Top 10 deadliest drugs in U.S.
According to the Centers for Disease Control and Prevention (CDC) data, the number of fatal drug-related overdoses rose from 47,523 in January 2015 to 67,029 in February 2019 which indicated a 41 percent increase. Even the death toll due to drug overdoses has been on a rise reaching unprecedented numbers. Deaths due to drug-induced overdoses has in fact been identified as one of the top ten causes of mortality in the U.S.
Because it is difficult to record deaths related to specific types of drugs on the basis of general classifications, experts from the CDC have accumulated the above-mentioned data on the basis of texts from death certificates collected from 2015 to 2019. The experts also mentioned that the minimum value was considered for some figures of a particular drug category as the death certificates did not mention the drug as the cause of the death. However, out of the 10 deadliest drugs, 6 have been identified as opioids.
Even though most overdoses often involve multiple drugs, on the basis of the above-mentioned CDC data, the following drugs have been identified as the top 10 deadliest drugs in the U.S.
- Diazepam: It is a prescription drug used to treat seizures, anxiety, alcohol addiction, and muscle cramps, amongst other conditions. It belongs to the benzodiazepines class of drugs and is sold under the brand name Valium.
- Methadone: A prescription drug often used to treat severe pain; methadone has been associated with nearly 5 percent of overdose related deaths in 2016. What makes it even more dangerous is the fact that it has been approved by the Food and Drug Administration (FDA) for reducing cravings and easing withdrawal symptoms during addiction treatment.
- Hydrocodone: It is a semi-synthetic opioid derived from codeine, which itself is synthesized from the opium poppy. It is a prescription painkiller that is commonly sold under various brand names such as Vicodin, Norco, and Lortab.
- Oxycodone: It is an opiate based painkiller prescribed for severe chronic pain. It is manufactured from thebaine, derived from the poppy plant. It has been classified as a Schedule II drug by the Drug Enforcement Administration (DEA) due to is high abuse potential and dependency. It is sold under the brand names OxyContin, Roxicodone, and Oxaydo.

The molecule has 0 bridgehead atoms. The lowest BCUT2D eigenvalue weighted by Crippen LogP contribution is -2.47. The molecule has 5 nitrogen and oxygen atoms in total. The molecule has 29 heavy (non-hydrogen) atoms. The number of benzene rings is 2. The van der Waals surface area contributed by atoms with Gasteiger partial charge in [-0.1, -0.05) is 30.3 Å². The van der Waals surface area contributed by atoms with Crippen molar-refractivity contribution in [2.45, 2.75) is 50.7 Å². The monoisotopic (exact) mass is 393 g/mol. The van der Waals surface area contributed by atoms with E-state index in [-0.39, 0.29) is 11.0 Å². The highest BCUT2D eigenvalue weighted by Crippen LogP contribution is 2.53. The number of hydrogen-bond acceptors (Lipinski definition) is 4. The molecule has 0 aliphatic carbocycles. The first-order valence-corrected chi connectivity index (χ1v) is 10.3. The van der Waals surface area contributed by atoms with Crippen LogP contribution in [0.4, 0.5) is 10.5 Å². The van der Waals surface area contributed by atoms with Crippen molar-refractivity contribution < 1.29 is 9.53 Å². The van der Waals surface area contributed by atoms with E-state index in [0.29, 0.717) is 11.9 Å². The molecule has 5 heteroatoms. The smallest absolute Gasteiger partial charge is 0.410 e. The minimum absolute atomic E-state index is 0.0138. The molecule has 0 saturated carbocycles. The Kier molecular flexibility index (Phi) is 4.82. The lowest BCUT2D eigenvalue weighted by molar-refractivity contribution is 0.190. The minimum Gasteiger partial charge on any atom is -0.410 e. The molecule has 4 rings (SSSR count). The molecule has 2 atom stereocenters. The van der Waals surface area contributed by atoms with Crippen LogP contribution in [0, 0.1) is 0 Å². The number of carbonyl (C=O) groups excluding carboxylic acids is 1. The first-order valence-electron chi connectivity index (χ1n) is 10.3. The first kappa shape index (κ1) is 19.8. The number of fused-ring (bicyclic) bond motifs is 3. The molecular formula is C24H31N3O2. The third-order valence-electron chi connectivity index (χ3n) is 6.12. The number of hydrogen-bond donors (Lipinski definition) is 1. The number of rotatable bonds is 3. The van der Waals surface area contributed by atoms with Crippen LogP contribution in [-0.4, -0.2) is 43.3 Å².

- Morphine: It is one of the most potent analgesic used to treat chronic pain. Morphine use is allowed only under medical supervision due to its high abuse potential, severe withdrawal symptoms, and high level of tolerance after prolonged use. Morphine overdoses are often misidentified as heroin overdoses due to its similarities.
- Alprazolam: Another prescription drug from the benzodiazepine class, alprazolam is used to treat panic attacks and anxiety. The high usage of this drug is due to its ability to mix with other drugs such as fentanyl and heroin. It is most commonly sold under the brand name Xanax.
- Methamphetamine: Meth, as it is popularly known, is one of the leading causes of overdose deaths in the U.S. with the number of cases increasing by nearly 4 times from 2011 to 2017. It is a highly powerful and addictive stimulant which directly affects the central nervous system of a human body.
- Cocaine: Extracted from Erythroxylum cocoa plant, cocaine has no medical use. However, as a recreational drug, it is either snorted, injected, or smoked. Cocaine abuse leads to hallucinations, increased mental alertness, hypersensitivity, restlessness, increased palpitations, and diaphoresis. It has always been amongst the top 3 deadliest drugs in the U.S since the past decade or so.
- Heroin: It is one of the deadliest opioids and until recently the most common cause of deaths related to drug overdoses. According to the 2018 National Survey on Drug Use and Health (NSDUH) report, there were approximately 808,000 users of heroin in the U.S. above the age of 12 years in the past year. Heroin can be sniffed, snorted, smoked, or injected. Unfortunately, it has claimed the maximum number of victims in drug overdose-related deaths.
- Fentanyl: Fentanyl is a powerful synthetic opioid originally developed to treat excruciating pain arising from cancer. Considered to be nearly 100 times stronger than morphine, it provides instant relief from pain. It is often mixed with other drugs like heroin, cocaine, or alcohol to increase its potency. According to the 2018 NSDUH report, nearly 269,000 people have misused prescription fentanyl. It has been reported as the main cause of thousands of overdoses every year in the U.S.
Seeking treatment for drug addiction
A comprehensive drug addiction treatment program involves a combination of detoxification process along with therapy and counseling sessions. While detox helps in flushing out the toxins from the body, therapy helps the patient learn various coping mechanisms to deal with daily life issues without being dependent on drugs
If you or someone you know is suffering from opioid addiction and is looking for drug detox treatment centers in California, then Hillside Mission can help. An inpatient detox treatment clinic can be a sure-shot way to jumpstart your journey to sobriety. For more information about our evidence-based detox program, call our 24/7 helpline (866)-225-6101 and speak to a member from our admissions team. You can also chat online to a representative to get more information about our inpatient rapid detox programs.